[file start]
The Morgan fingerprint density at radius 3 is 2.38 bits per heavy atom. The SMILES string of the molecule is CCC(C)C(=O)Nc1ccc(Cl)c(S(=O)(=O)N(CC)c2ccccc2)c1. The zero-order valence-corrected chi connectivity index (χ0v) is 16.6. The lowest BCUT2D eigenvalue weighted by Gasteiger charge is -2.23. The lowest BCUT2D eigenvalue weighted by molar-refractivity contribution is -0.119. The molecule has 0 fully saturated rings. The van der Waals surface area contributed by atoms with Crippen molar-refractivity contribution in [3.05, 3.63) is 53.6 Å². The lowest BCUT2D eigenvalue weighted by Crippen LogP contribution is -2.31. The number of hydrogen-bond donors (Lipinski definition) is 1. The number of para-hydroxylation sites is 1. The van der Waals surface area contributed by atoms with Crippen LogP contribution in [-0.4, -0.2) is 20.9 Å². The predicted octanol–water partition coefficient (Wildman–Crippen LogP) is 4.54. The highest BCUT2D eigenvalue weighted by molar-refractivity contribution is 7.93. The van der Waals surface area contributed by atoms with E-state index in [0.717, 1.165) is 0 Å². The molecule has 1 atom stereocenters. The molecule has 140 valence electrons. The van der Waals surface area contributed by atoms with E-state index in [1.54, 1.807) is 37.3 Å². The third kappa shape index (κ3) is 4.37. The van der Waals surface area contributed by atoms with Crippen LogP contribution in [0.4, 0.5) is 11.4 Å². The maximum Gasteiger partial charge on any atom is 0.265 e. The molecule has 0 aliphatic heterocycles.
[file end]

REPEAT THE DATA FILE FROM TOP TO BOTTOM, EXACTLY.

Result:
The Morgan fingerprint density at radius 3 is 2.38 bits per heavy atom. The SMILES string of the molecule is CCC(C)C(=O)Nc1ccc(Cl)c(S(=O)(=O)N(CC)c2ccccc2)c1. The zero-order valence-corrected chi connectivity index (χ0v) is 16.6. The lowest BCUT2D eigenvalue weighted by Gasteiger charge is -2.23. The lowest BCUT2D eigenvalue weighted by molar-refractivity contribution is -0.119. The molecule has 0 fully saturated rings. The van der Waals surface area contributed by atoms with Crippen molar-refractivity contribution in [3.05, 3.63) is 53.6 Å². The lowest BCUT2D eigenvalue weighted by Crippen LogP contribution is -2.31. The number of hydrogen-bond donors (Lipinski definition) is 1. The number of para-hydroxylation sites is 1. The van der Waals surface area contributed by atoms with Crippen LogP contribution in [-0.4, -0.2) is 20.9 Å². The predicted octanol–water partition coefficient (Wildman–Crippen LogP) is 4.54. The highest BCUT2D eigenvalue weighted by molar-refractivity contribution is 7.93. The van der Waals surface area contributed by atoms with E-state index in [0.717, 1.165) is 0 Å². The molecule has 1 atom stereocenters. The molecule has 140 valence electrons. The van der Waals surface area contributed by atoms with E-state index in [1.54, 1.807) is 37.3 Å². The third kappa shape index (κ3) is 4.37. The van der Waals surface area contributed by atoms with Crippen LogP contribution in [0.4, 0.5) is 11.4 Å². The maximum Gasteiger partial charge on any atom is 0.265 e. The molecule has 0 aliphatic heterocycles.